co-worker hit the emergency button to stop the belt, and
American's maintenance personnel dismantled the machine to free
Waite's arm from the belt. See id. at pp. 80-81, 85-89.
American's maintenance workers then reassembled the machine,
which continued to function normally. See Deposition of John
Klinger ("Klinger Dep."), facility maintenance mechanic for
American, at pp. 29-30; Deposition of Vito Martino ("Martino
Dep."), American's supervisor of the facilities department at the
time of the accident, at pp. 54-56.
As a result of this accident, Waite suffered pain and
inflammation in his right arm, causing him to lose normal use of
his arm and hand for four months. During this time, Waite kept
his arm bandaged and in a sling. See generally, Waite Dep. at
pp. 90-108. Waite was confined to his home for two months and did
not work for almost two years. See id. at pp. 121-22. He still
has not regained full use of his right arm; Waite can now lift up
to 35 pounds but was previously able to lift up to 100 pounds.
See id. at pp. 114-17, 141.
Waite has not been able to return to his previous job as a
baggage handler. He began looking for "light duty work" upon his
doctor's authorization, and found a job as a security guard at a
Rite-Aid store in September 1997. Id. at pp. 135-38. He
received workers' compensation benefits from AMR for treatment of
his injuries.*fn1 See id. at p. 132.
This Court has jurisdiction over this action pursuant to
28 U.S.C. § 1332. Plaintiff is a citizen of New York and defendant
is a Delaware corporation with its principal place of business in
Texas. Plaintiff seeks $1,000,000 in damages.
IV. Legal Standard for Summary Judgment
A motion for summary judgment may be granted only if "the
pleadings, depositions, answers to interrogatories, and
admissions on file, together with the affidavits, if any, show
that there is no genuine issue as to any material fact and that
the moving party is entitled to judgment as a matter of law."
Fed.R.Civ.P. 56(c); see also Anderson v. Liberty Lobby, Inc.,
477 U.S. 242, 247-50, 106 S.Ct. 2505, 91 L.Ed.2d 202 (1986). The
movant has the burden of identifying evidence that demonstrates
the absence of a genuine issue of material fact. See Celotex
Corp. v. Catrett, 477 U.S. 317, 323, 106 S.Ct. 2548, 91 L.Ed.2d
265 (1986); Schwapp v. Town of Avon, 118 F.3d 106, 110 (2d Cir.
1997). Once this burden has been met, the non-moving party must
come forward with evidence that is more than "mere speculation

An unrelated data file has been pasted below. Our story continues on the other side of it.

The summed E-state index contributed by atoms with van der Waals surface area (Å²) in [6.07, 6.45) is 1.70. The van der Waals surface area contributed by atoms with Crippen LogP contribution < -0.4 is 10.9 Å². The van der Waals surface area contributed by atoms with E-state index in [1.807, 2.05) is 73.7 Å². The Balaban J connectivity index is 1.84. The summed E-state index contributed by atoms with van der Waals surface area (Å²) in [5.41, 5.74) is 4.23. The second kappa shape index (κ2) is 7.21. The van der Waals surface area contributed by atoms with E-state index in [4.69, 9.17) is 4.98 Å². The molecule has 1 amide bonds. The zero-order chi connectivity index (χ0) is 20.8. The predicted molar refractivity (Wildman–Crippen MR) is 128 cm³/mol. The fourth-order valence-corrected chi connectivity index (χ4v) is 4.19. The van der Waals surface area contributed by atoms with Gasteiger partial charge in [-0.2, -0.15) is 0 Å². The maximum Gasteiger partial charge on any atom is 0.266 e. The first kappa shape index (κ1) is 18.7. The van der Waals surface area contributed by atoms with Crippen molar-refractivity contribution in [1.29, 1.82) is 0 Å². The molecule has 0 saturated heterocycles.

and conjecture," Western World Insurance Co. v. Stack Oil,
Inc., 922 F.2d 118, 121 (2d Cir. 1990), but "would be sufficient
to support a jury verdict in its favor." Goenaga v. March of
Dimes Birth Defects Foundation, 51 F.3d 14, 18 (2d Cir. 1995).
In determining whether summary judgment should be granted, the
court resolves all ambiguities and draws all reasonable
inferences against the moving party. See D'Amico v. City of New
York, 132 F.3d 145, 148 (2d Cir. 1998). The moving party,
however, is not required to affirmatively disprove unsupported
assertions made by the non-movant, see Celotex, 477 U.S. at
323, 106 S.Ct. 2548, and if the evidence presented by the
non-movant is "merely colorable, or is not significantly
probative, summary judgment may be granted." Scotto v. Almenas,
143 F.3d 105 (2d Cir. 1998) (quoting Anderson, 477 U.S. at
249-250, 106 S.Ct. 2505). The court must also examine "the
substantive law applicable to
the underlying litigation since that law dictates which facts are
material." Consarc Corp. v. Marine Midland Bank, N.A.,
996 F.2d 568, 572 (2d Cir. 1993) (citing Anderson, 477 U.S. at 248, 106
There are four bases on which recovery is possible from the
employer of an independent contractor. These are where: (1) the
employer assumes a specific duty under the contract with the
independent contractor that the employer breached; (2) the
employer had a common law or statutory duty to maintain a safe
premises; (3) the employer had a common law or statutory duty to
control or perform the work; and (4) the employer is vicariously
liable for negligence of an independent contractor where the work
contracted for is inherently dangerous. See Rosenberg v.
Equitable Life Assurance Society of the United States, 79 N.Y.2d 663,
584 N.Y.S.2d 765, 767, 595 N.E.2d 840 (1992). Waite fails to
make out a prima facie case under any of these theories.
A. American Did Not Assume a Specific Duty to Train AMR
Waite claims that American had a responsibility to require AMR
employees to be trained to stop the conveyor belt when adjusting
baggage. American's failure to train or to require specific
training for AMR employees, Waite contends, created a "dangerous
condition" that violated American's common law duty to maintain a
safe premises. This argument fails because American had no duty
to train AMR employees in the proper method of handling baggage
under its contract with AMR.